FUTURES

The tail of Danny Whiskers

It’s not easy being smart.
Fawaz Al-Matrouk loves the latest tech, but writes with pen and paper. He is a film director by trade, currently developing a feature debut with the support of SFFILM.

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An artistic picture of a cat wearing shades

Illustration by Jacey

Ten miles from the Canadian border, they were stopped by police.

“Don’t say anything,” said Dr Tarboush, his hands turning red against the steering wheel.

“You were driving like a maniac,” said the cat in the carrier box on the passenger seat. His name was Danny Whiskers.

Dr Tarboush could feel his heartbeat in his hands as he watched the police officer approach in the rear-view mirror.

“You think I’m stupid?” said Danny. “I’m not stupid.”

“Shush!”

“I know when to be quiet.”

“Hello officer,” said Dr Tarboush.

The police officer kept his distance. “Licence and registration please.”

Dr Tarboush fumbled through the glove compartment. It overflowed. Receipts, envelopes, pages from a scientific paper on the epigenetics of intelligence.

“Hang on,” said the doctor, searching through papers. “I have it somewhere.”

“Goodness,” whispered Danny.

“Shush!”

“You’ll get us shot.”

“You’re the talking cat!”

The officer heard him. “Excuse me?”

“Sorry, officer, just talking to myself. Found it!” Dr Tarboush produced the registration.

The officer twisted his brow. “Hang tight.”

Dr Tarboush watched the officer get smaller in the rear-view mirror. Beads of sweat collected on his bushy eyebrows. “He’s onto us.”

“Great. Ten miles from Canada and you’ll have me killed.”

“You’re the one who can’t keep quiet.”

“You’re the one swerving across lanes.”

“That’s because my cat decided to break out of his carrier box and shout obscenities,” — he was loud now — “at my fellow drivers!”

“Do they not understand what a fast lane is?”

“Do you not understand what a fugitive is?”

“I understand. I’m not stupid.”

“I get ten years for unauthorized experiments in genetic engineering.”

“I know.”

“You get to learn how many ways there are to skin one of you.”

“Stop.”

“I should have left you in the lab and read about you in the Vancouver Times, or whatever they have up there, sipping chamomile tea. ‘Talking cat!’ ‘Freak experiment!’ ‘Puss gives heartfelt monologue as federal science police put him to …’ Are you crying?”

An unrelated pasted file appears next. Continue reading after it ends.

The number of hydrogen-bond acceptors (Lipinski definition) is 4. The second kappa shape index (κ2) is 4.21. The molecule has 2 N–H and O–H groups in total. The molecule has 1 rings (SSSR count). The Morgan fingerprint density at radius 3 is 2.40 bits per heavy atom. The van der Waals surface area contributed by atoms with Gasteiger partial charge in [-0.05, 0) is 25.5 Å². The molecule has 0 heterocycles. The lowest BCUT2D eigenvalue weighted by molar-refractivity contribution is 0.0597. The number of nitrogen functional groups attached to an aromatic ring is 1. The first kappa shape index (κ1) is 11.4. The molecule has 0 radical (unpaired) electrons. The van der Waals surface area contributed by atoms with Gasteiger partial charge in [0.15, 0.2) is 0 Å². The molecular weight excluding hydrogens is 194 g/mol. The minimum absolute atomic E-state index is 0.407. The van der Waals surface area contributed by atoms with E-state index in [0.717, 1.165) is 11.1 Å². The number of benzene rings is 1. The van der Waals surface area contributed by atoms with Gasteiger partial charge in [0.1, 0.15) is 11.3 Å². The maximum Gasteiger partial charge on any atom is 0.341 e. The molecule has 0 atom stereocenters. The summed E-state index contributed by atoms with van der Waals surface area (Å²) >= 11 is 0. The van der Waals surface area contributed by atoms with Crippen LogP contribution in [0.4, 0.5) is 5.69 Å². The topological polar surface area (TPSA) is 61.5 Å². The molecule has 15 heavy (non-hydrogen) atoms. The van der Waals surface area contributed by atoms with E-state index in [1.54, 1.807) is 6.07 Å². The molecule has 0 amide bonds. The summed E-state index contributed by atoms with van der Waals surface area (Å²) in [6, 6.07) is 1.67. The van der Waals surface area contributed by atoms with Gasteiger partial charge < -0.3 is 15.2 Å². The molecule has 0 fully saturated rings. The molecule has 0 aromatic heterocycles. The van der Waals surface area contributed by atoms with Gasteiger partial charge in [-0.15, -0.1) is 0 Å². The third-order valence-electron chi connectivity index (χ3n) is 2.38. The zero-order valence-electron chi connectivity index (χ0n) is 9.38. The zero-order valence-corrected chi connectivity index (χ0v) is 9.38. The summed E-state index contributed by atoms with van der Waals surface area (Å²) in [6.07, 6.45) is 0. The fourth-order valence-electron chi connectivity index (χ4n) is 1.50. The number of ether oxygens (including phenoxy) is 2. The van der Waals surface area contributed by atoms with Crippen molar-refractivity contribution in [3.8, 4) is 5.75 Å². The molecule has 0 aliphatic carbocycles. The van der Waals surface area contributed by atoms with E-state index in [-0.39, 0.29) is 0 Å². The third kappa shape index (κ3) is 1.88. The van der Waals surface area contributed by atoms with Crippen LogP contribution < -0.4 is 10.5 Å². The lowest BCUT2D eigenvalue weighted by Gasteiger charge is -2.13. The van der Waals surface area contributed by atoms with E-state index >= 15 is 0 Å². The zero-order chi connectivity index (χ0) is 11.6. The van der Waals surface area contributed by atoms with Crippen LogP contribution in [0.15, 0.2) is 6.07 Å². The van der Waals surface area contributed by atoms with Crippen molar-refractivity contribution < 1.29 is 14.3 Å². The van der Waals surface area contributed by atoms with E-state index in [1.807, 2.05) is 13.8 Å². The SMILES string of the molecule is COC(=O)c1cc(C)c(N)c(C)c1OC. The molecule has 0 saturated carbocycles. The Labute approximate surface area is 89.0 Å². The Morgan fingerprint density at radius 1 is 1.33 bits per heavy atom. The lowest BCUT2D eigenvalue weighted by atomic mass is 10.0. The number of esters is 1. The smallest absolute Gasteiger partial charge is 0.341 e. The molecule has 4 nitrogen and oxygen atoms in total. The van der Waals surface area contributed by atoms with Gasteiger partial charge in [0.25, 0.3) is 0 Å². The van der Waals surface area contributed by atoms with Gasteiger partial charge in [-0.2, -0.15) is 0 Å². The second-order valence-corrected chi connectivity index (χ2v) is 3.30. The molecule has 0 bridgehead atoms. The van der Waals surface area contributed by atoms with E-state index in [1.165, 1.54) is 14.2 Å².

Danny was distinctly crying. “No.”

“Stop crying.”

“It’s not fair,” he mumbled. “I didn’t ask for this. I didn’t ask to be smart. I was legal just a week ago. Why did they have to change the laws? Why can’t they just let me be?”

Dr Tarboush squirmed in the driver’s seat. He was never good at comforting.

“I don’t know, Danny.”

“It’s not fair.”

“No, it’s not … People get scared and make laws and they ruin other people’s lives and they don’t understand how.”

Danny sniffled. “Other people’s lives?”

“Yeah.”

“You mean I’m other people?”

“Of course you are.”

Danny let himself smile. “Smarter than human people, though.”

“Shove it.”

Danny laughed. Dr Tarboush stuck his fingers through the metal grating of the carrier box. “Come here.”

Danny leant into the fingers, accepting the neck rubs. He began to purr.

“That’s a good boy,” said Dr Tarboush.

“Don’t patronize me,” said Danny, purring.

Heel clicks announced the officer’s return. Dr Tarboush sat up straight. The officer leant into the car, a yellow ticket between his fingers. He flung it onto the pile of papers.

“Figured that’s where you want it,” he said.

“Sure.”

“It’s for changing lanes without a signal.”

Dr Tarboush nodded. “Right.”

“That your cat?”

“Yeah.”

“Cute.”

Danny groaned in his carrier box. Dr Tarboush felt his heart sink into his belly.

The officer smiled. “You know, there’s people doing weird experiments on animals. Changing their genes and such. Something called crispy.”

Danny scoffed.

Dr Tarboush scoffed to cover it up.

“You scoffing at me?”

“No, no, officer. At crispy,” his voice broke. “It’s a stupid idea.”

The officer narrowed his eyes. “Why stupid?”

Dr Tarboush cleared his throat. “It’s against God’s plan, you know. There ought to be a law.”

“There is a law.”

“Is there?”

“Serious law. Serious time. There’s two fugitives from it now. An old man and his cat, last seen heading north from California. Talkative cat. Described as ‘uppity’.”

“Uppity!” It was Danny Whiskers.

Dr Tarboush slammed his forehead against the steering wheel.

The officer said: “That was the cat.”

“Sir …”

“Sounded like the cat.”

“I’m a ventriloquist, sir. I can throw voices.”

“You’re a ventriloquist,” the officer laughed. “Dr Taha Tarboush. PhD in ventriloquy. Or is it ventriloquation? I don’t know. I don’t care. Back to the subject. You say it’s against God’s plan to mess with genetics. I say,” he leant in to whisper, “that my dad has Alzheimer’s, and I’m hoping for a breakthrough. Godspeed.”

With that, the officer walked away. Dr Tarboush could feel his heartbeats, six to every footstep. “But don’t speed!” The officer called from his cruiser.

“What just happened?” asked Danny Whiskers.

“I think we got lucky.”

“I think truth won out.”

“Yeah.”

“I’m truth,” said Danny. “I won out.”

Dr Tarboush turned to his passenger seat. “We have ten miles to the border, Danny. One more sound, and you’re a stray.”

“What about a purr?”

“Danny.”

“Meow?”

“Shut up.”

“What if my tail falls asleep? Can I let you know? Can I leave my box? What if it itches? What if I need a scratch? Scratching’s a sound. Can I make a scratch?”

They drove ten miles to the border without a moment of silence between them. Shortly after they entered British Columbia, Danny Whiskers fell asleep.

Nature 560, 136 (2018)

doi: 10.1038/d41586-018-05767-w
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